During the Civil War, soldiers actually camped out on the front lawn of Welbourne.
Being in this room felt surreal– it felt like I stepped back in time. Everything is mostly the same from the Civil War era. Rebecca has prioritized reupholstering or refinishing antique furniture that is meaningful and sentimental to their family, and this room has many pieces of such furniture. The art, the books, even the rug… it’s incredible to behold a room that has been lived in and kept the same by this family for so many generations.
Guest Room to the Side
Behind the formal sitting room is a stunning guest room. I love the crazy high ceilings (and how the bed takes full advantage of the height those ceilings provide)! There’s a full bathroom off this room with gorgeous sunlight. I think this might be my favorite bedroom in Welbourne, but as you’ll see, there are so many that it’s nearly impossible to choose a favorite.
To the other side of the sitting room off of the entryway is the living room decked out with gorgeous antique art. Mostly religious in nature, the majority of the art in this room was purchased by one of Rebecca’s ancestors during a trip to Europe.
You might think this room feels a bit “stuffy” but it’s actually an incredibly warm and welcoming space. Rebecca said guests frequently retreat to this room for a nightcap and enjoy getting to know one another here.
Music (and Dancing!) Room
Just past the parlour is a fun room that was added on in the 1830s. Thomas Wolfe and F. Scott Fitzgerald’s editor, Max Perkins, was a good friend of Elizabeth Lemmon, who lived at Welbourne where she entertained frequently. Elizabeth was known for having spectacular social events that included F. Scott Fitzgerald and others and in 1920 had a special “dancing floor” installed here:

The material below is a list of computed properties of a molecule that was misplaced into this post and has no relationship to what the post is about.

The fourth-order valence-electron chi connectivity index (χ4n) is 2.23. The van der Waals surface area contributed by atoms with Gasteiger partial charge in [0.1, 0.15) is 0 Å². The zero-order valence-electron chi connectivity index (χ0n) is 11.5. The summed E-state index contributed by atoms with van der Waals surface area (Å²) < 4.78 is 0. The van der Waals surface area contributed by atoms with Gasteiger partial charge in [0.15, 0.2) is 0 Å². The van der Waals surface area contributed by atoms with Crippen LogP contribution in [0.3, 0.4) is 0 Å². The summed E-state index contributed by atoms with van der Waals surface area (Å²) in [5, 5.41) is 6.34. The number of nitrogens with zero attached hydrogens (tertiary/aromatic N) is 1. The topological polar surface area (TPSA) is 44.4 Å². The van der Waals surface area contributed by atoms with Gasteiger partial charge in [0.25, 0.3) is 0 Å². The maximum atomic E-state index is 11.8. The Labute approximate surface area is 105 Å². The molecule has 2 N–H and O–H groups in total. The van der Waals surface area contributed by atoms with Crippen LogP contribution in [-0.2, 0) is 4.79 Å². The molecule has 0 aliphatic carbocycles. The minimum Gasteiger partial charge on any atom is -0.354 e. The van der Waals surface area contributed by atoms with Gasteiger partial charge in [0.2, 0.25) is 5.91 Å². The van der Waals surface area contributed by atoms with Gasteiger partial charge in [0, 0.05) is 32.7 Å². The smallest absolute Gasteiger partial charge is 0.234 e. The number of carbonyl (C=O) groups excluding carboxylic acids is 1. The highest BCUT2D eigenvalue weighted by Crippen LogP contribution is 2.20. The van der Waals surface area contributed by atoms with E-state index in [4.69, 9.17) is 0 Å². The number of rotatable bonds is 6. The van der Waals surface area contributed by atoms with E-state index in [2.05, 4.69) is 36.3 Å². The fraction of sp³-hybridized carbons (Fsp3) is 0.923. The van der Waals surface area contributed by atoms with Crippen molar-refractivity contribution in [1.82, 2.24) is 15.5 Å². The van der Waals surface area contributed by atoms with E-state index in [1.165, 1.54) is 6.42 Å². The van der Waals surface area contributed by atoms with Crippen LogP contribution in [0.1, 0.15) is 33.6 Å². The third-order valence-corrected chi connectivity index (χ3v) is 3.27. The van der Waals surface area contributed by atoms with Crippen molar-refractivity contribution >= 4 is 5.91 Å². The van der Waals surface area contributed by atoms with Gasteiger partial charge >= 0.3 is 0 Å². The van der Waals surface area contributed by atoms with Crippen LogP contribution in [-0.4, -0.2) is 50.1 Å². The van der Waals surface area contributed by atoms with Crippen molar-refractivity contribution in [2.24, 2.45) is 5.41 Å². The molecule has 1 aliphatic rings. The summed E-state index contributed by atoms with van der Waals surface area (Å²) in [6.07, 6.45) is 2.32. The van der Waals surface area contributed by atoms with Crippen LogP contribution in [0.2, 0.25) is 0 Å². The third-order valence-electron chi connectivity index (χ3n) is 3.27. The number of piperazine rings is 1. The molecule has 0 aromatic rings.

Until the 1990s, the fireplace in this room (to the left of the doorway above) was covered up by a wall. The family hired noted historic brickmason, Henry Cersley (who has also done work at Monticello), to come take a look at Welbourne’s chimneys and he discovered a hidden fireplace! I’m also loving the gorgeous transom window entrance from the music room to the front of the house (below):
“The house floated up suddenly through the twilight of rain. It was all there – the stocky central box fronted by tall pillars, the graceful one-story wings, the intimate gardens only half seen from the front, the hint of other more secret verandas to face the long southern outdoors.”
-F. Scott Fitzgerald, Her Last Case (The Saturday Evening Post, November 3, 1934)
In the original part of the house just past the staircase sits the dining room. It is beyond elegant.
Look at these 1700s floors! I’m in love!
The mantlepiece is simple and yet holds quite a presence. So understated and elegant. Be sure to note how thick the window sills are (meaning how thick the exterior walls are).
The portraits that hang above the fireplace are Rebecca and Joshua’s ancestors who lived at Welbourne Hall in Lincolnshire, England. They’re the parents of Mary Anne DeButts who purchased Welbourne here in Virginia in the 1830s. Isn’t that amazing?
Just off the dining room is the kitchen. This kitchen is not the original kitchen, but a very 1950s version that hasn’t really been updated since. I LOVE it!
The actual original working kitchen is in the basement/ cellar underneath, where a dumbwaiter (that still works!) hoists food up to the hallway just outside the dining room. Meanwhile, this 1950s era kitchen serves its purpose and can still manage to be a successful catering kitchen for events.
Picture Perfect Mud Room